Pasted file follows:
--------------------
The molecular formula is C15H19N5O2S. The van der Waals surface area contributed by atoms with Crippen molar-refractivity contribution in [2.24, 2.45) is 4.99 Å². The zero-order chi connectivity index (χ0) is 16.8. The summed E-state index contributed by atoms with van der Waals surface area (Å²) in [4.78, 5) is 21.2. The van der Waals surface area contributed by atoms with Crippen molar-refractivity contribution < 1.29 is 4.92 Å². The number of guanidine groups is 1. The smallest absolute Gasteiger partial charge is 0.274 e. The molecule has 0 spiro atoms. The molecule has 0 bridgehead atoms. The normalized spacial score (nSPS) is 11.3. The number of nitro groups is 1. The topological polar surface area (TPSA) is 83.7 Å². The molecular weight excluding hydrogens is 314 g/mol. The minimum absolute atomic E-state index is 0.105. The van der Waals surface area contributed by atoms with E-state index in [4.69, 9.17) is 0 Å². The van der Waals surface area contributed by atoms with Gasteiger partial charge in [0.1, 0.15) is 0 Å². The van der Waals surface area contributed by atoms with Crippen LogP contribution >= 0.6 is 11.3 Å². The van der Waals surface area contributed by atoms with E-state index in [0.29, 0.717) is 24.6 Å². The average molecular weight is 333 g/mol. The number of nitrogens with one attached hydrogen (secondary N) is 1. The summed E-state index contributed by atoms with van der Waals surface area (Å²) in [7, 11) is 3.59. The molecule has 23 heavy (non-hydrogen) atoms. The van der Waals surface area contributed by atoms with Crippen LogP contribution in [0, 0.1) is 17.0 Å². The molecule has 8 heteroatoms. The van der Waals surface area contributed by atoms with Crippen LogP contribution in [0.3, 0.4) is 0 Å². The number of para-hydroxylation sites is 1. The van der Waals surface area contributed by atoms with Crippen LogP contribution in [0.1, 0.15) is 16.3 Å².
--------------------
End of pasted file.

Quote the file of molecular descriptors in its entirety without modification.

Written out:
The molecular formula is C15H19N5O2S. The van der Waals surface area contributed by atoms with Crippen molar-refractivity contribution in [2.24, 2.45) is 4.99 Å². The zero-order chi connectivity index (χ0) is 16.8. The summed E-state index contributed by atoms with van der Waals surface area (Å²) in [4.78, 5) is 21.2. The van der Waals surface area contributed by atoms with Crippen molar-refractivity contribution < 1.29 is 4.92 Å². The number of guanidine groups is 1. The smallest absolute Gasteiger partial charge is 0.274 e. The molecule has 0 spiro atoms. The molecule has 0 bridgehead atoms. The normalized spacial score (nSPS) is 11.3. The number of nitro groups is 1. The topological polar surface area (TPSA) is 83.7 Å². The molecular weight excluding hydrogens is 314 g/mol. The minimum absolute atomic E-state index is 0.105. The van der Waals surface area contributed by atoms with E-state index in [4.69, 9.17) is 0 Å². The van der Waals surface area contributed by atoms with Gasteiger partial charge in [0.1, 0.15) is 0 Å². The van der Waals surface area contributed by atoms with Crippen LogP contribution >= 0.6 is 11.3 Å². The van der Waals surface area contributed by atoms with E-state index in [0.29, 0.717) is 24.6 Å². The average molecular weight is 333 g/mol. The number of nitrogens with one attached hydrogen (secondary N) is 1. The summed E-state index contributed by atoms with van der Waals surface area (Å²) in [7, 11) is 3.59. The molecule has 23 heavy (non-hydrogen) atoms. The van der Waals surface area contributed by atoms with Crippen LogP contribution in [0, 0.1) is 17.0 Å². The molecule has 8 heteroatoms. The van der Waals surface area contributed by atoms with Crippen LogP contribution in [0.3, 0.4) is 0 Å². The number of para-hydroxylation sites is 1. The van der Waals surface area contributed by atoms with Crippen LogP contribution in [0.1, 0.15) is 16.3 Å².